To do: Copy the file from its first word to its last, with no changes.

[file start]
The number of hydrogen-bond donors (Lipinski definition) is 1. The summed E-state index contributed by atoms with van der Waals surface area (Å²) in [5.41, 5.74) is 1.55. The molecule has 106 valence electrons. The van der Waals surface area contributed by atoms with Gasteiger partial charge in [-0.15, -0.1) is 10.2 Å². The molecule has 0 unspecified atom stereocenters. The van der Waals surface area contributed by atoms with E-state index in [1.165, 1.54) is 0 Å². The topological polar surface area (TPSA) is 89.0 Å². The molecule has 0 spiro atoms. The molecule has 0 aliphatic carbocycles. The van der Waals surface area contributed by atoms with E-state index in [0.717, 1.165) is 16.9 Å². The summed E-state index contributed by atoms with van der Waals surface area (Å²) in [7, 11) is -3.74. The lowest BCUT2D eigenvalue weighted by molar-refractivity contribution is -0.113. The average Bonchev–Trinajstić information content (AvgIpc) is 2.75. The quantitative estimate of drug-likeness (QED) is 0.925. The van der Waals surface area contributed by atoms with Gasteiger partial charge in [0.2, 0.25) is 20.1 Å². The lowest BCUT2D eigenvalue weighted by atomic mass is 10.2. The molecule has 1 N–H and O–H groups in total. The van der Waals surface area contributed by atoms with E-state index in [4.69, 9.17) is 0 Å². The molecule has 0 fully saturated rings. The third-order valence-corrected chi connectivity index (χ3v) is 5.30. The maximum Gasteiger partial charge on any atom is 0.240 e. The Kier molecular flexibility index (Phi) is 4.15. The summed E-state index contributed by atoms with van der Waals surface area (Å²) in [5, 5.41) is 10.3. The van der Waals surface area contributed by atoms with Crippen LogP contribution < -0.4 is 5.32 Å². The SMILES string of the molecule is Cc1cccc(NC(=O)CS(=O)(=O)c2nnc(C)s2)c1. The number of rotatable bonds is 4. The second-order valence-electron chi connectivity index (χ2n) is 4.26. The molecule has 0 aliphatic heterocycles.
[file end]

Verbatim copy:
The number of hydrogen-bond donors (Lipinski definition) is 1. The summed E-state index contributed by atoms with van der Waals surface area (Å²) in [5.41, 5.74) is 1.55. The molecule has 106 valence electrons. The van der Waals surface area contributed by atoms with Gasteiger partial charge in [-0.15, -0.1) is 10.2 Å². The molecule has 0 unspecified atom stereocenters. The van der Waals surface area contributed by atoms with E-state index in [1.165, 1.54) is 0 Å². The topological polar surface area (TPSA) is 89.0 Å². The molecule has 0 spiro atoms. The molecule has 0 aliphatic carbocycles. The van der Waals surface area contributed by atoms with E-state index in [0.717, 1.165) is 16.9 Å². The summed E-state index contributed by atoms with van der Waals surface area (Å²) in [7, 11) is -3.74. The lowest BCUT2D eigenvalue weighted by molar-refractivity contribution is -0.113. The average Bonchev–Trinajstić information content (AvgIpc) is 2.75. The quantitative estimate of drug-likeness (QED) is 0.925. The van der Waals surface area contributed by atoms with Gasteiger partial charge in [0.2, 0.25) is 20.1 Å². The lowest BCUT2D eigenvalue weighted by atomic mass is 10.2. The molecule has 1 N–H and O–H groups in total. The van der Waals surface area contributed by atoms with E-state index in [4.69, 9.17) is 0 Å². The molecule has 0 fully saturated rings. The third-order valence-corrected chi connectivity index (χ3v) is 5.30. The maximum Gasteiger partial charge on any atom is 0.240 e. The Kier molecular flexibility index (Phi) is 4.15. The summed E-state index contributed by atoms with van der Waals surface area (Å²) in [5, 5.41) is 10.3. The van der Waals surface area contributed by atoms with Crippen LogP contribution < -0.4 is 5.32 Å². The SMILES string of the molecule is Cc1cccc(NC(=O)CS(=O)(=O)c2nnc(C)s2)c1. The number of rotatable bonds is 4. The second-order valence-electron chi connectivity index (χ2n) is 4.26. The molecule has 0 aliphatic heterocycles.